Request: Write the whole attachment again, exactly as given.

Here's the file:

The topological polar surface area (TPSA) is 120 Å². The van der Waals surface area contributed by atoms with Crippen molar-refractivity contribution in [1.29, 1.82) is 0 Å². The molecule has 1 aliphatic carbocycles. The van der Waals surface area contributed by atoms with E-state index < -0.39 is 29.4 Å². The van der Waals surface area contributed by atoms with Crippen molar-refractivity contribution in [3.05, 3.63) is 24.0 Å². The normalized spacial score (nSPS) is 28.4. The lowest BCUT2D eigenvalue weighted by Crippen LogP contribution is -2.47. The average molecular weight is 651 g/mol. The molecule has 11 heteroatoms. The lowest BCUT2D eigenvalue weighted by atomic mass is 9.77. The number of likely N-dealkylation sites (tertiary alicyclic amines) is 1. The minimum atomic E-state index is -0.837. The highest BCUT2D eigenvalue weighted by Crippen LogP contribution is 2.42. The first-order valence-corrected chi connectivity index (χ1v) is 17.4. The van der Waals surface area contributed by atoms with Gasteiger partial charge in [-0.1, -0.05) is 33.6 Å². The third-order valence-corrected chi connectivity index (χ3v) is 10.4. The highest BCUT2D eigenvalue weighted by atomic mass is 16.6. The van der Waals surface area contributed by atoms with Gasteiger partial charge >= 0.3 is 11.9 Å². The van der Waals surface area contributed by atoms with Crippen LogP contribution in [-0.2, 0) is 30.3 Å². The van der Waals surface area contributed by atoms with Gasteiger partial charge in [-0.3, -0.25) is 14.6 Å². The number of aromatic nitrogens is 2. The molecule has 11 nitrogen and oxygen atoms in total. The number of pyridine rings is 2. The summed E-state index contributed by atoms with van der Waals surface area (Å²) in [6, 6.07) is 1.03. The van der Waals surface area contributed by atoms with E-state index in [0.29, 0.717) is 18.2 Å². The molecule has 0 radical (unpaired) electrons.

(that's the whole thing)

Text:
The topological polar surface area (TPSA) is 120 Å². The van der Waals surface area contributed by atoms with Crippen molar-refractivity contribution in [1.29, 1.82) is 0 Å². The molecule has 1 aliphatic carbocycles. The van der Waals surface area contributed by atoms with E-state index < -0.39 is 29.4 Å². The van der Waals surface area contributed by atoms with Crippen molar-refractivity contribution in [3.05, 3.63) is 24.0 Å². The normalized spacial score (nSPS) is 28.4. The lowest BCUT2D eigenvalue weighted by Crippen LogP contribution is -2.47. The average molecular weight is 651 g/mol. The molecule has 11 heteroatoms. The lowest BCUT2D eigenvalue weighted by atomic mass is 9.77. The number of likely N-dealkylation sites (tertiary alicyclic amines) is 1. The minimum atomic E-state index is -0.837. The highest BCUT2D eigenvalue weighted by Crippen LogP contribution is 2.42. The first-order valence-corrected chi connectivity index (χ1v) is 17.4. The van der Waals surface area contributed by atoms with Gasteiger partial charge in [-0.1, -0.05) is 33.6 Å². The third-order valence-corrected chi connectivity index (χ3v) is 10.4. The highest BCUT2D eigenvalue weighted by atomic mass is 16.6. The van der Waals surface area contributed by atoms with Gasteiger partial charge >= 0.3 is 11.9 Å². The van der Waals surface area contributed by atoms with Crippen LogP contribution in [-0.2, 0) is 30.3 Å². The van der Waals surface area contributed by atoms with Gasteiger partial charge in [-0.3, -0.25) is 14.6 Å². The number of aromatic nitrogens is 2. The molecule has 11 nitrogen and oxygen atoms in total. The number of pyridine rings is 2. The summed E-state index contributed by atoms with van der Waals surface area (Å²) in [6, 6.07) is 1.03. The van der Waals surface area contributed by atoms with E-state index in [0.29, 0.717) is 18.2 Å². The molecule has 0 radical (unpaired) electrons.